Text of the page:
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Women workers in France urged to leave work at 4.34pm

Women across France have been encouraged to leave work at 4.34pm on November 7th in a bid to highlight the salary gap between male and female staff.

Women workers in France urged to leave work at 4.34pm
Photo: UN Women
“From November 7th at 4.34pm (and 7 seconds), women will be working 'for free'.”
 
So reads the latest newsletter from equal rights group Les Glorieuses, which has decided that enough is enough and that wage disparity needs to be addressed in France.  
 
Inspired by similar hugely successful action in Iceland last week, the group is urging women to stop working at exactly that time on November 7th in a protest of salary inequality. 
 
The date was chosen after a recent study showed that the discrepancy in salaries between men and women – listed as 15.1 percent in 2014 – suggested women may as well stop working before the end of the year to balance the scores. 

The date women stop getting paid in Europe

Image: Expert Market. Click to see larger.

The group noted on its Facebook page that the stakes are high if every working woman essentially goes on strike, with 13.8 million women registered as working in France's work force (or 48 percent of the total). 
 
And every bit helps, of course, not least considering that a recent report from the World Economic Forum predicted that the salary gap won't disappear until the year 2186.
 
“We don't want to wait until 2186 to achieve equal pay. We don't want to wait 170 years to reach parity,” the group wrote. 
 
Across Europe, women made on average 17 percent less than men,  according to an October study of 40 countries by London-based Expert Market. The study compared the average salaries of men and women and concluded that of October 31st, European women have been essentially working for free.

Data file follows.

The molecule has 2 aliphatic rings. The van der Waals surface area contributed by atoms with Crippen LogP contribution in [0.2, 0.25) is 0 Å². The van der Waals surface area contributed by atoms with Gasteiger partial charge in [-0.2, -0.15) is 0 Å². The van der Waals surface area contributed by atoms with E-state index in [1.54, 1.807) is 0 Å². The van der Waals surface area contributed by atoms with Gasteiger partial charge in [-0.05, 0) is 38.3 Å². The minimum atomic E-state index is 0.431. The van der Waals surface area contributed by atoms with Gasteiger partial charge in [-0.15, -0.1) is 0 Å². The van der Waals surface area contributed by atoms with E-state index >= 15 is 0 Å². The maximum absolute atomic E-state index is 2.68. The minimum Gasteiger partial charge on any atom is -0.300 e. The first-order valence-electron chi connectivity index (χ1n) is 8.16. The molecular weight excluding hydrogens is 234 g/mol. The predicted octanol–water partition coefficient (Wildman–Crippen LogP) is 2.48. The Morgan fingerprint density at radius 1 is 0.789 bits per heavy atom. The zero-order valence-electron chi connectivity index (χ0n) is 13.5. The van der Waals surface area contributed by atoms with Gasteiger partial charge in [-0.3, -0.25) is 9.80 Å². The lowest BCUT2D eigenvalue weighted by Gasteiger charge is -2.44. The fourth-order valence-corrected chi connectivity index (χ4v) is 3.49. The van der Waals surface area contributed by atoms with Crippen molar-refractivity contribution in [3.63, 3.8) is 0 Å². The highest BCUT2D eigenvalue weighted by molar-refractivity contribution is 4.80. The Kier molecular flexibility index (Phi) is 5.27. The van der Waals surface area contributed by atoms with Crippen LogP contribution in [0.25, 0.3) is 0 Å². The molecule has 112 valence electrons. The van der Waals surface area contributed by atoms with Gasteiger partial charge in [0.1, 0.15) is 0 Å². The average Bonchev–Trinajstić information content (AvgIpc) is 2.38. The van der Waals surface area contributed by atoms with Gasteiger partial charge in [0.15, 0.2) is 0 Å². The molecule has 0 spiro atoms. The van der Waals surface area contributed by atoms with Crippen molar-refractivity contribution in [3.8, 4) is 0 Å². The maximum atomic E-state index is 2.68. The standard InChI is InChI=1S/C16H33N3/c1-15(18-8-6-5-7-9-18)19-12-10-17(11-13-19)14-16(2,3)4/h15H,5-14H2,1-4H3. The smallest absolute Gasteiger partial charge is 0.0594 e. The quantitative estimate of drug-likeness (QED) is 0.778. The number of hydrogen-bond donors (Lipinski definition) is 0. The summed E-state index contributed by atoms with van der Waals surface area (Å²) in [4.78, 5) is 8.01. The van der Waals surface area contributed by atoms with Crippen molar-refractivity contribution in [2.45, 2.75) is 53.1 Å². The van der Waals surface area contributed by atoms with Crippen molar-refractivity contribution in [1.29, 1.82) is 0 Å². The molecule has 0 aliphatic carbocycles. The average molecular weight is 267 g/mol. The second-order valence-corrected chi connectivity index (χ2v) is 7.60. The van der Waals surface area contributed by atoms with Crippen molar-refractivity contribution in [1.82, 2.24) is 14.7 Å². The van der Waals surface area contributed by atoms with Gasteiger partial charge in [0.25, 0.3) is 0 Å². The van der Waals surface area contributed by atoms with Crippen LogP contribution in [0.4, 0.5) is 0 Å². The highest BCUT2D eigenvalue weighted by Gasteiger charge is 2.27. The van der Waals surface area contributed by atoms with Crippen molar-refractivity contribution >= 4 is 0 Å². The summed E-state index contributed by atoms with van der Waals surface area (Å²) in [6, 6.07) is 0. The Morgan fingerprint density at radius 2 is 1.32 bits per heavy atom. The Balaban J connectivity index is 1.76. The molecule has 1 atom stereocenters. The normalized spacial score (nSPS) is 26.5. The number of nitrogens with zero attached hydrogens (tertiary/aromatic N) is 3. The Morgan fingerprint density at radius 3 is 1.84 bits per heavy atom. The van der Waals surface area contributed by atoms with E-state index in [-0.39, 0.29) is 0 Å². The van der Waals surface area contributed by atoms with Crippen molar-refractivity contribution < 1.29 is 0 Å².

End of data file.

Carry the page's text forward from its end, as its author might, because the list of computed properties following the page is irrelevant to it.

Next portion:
On October 24th thousands of women in Iceland walked out of work and took to the streets calling for equality when it comes to pay.

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WORKING IN FRANCE

Starting and running a business in France just got (slightly) easier

A new government-backed website intended to make setting up and running a new business more straightforward has launched in France.

Starting and running a business in France just got (slightly) easier

Launching and running a new business in France has, historically, been a fraught affair, with huge amounts of admin required.

The government has had several attempts at making this easier, including the micro-entrepreneur scheme which gives a simplified system for people setting up as small traders or self-employed/freelancers.

READ ALSO How to set up as a micro-entrepreneur

But while finding accurate, useful information online was possible, it was uncoordinated and scattered across several sites, the Minister in charge of small businesses, Jean-Baptiste Lemoyne, said.

The Entreprendre.service-public.fr website, which launched last month, aims to bring a little administrative love to small business bosses new and old by bringing together reliable, up-to-date, neutral, personalised and free resources, as well as information and tools needed to create, manage and develop their business on a daily basis.

It aims to be an official one-stop shop for anyone running or planning to run their own company. 

It features up-to-date information on starting, taking over, managing, developing, closing and transferring ownership of any business, no matter how small – as well as customisable sections dealing with human resources, accounting and taxation. It will also allow business managers to make appointments with advisers able to talk them through the intricacies of running and developing a business in France.

READ ALSO 5 reasons to set up a business in France

A news section is expected to be added to the site later in the year, while Entreprendre will include access to a complementary site: formalites.entreprises.gouv.fr, “which has been open for testing since January 1st, 2022 and which from January 1st, 2023 will centralise all the administrative formalities for registering, modifying or ceasing its activity,”  Lemoyne said.

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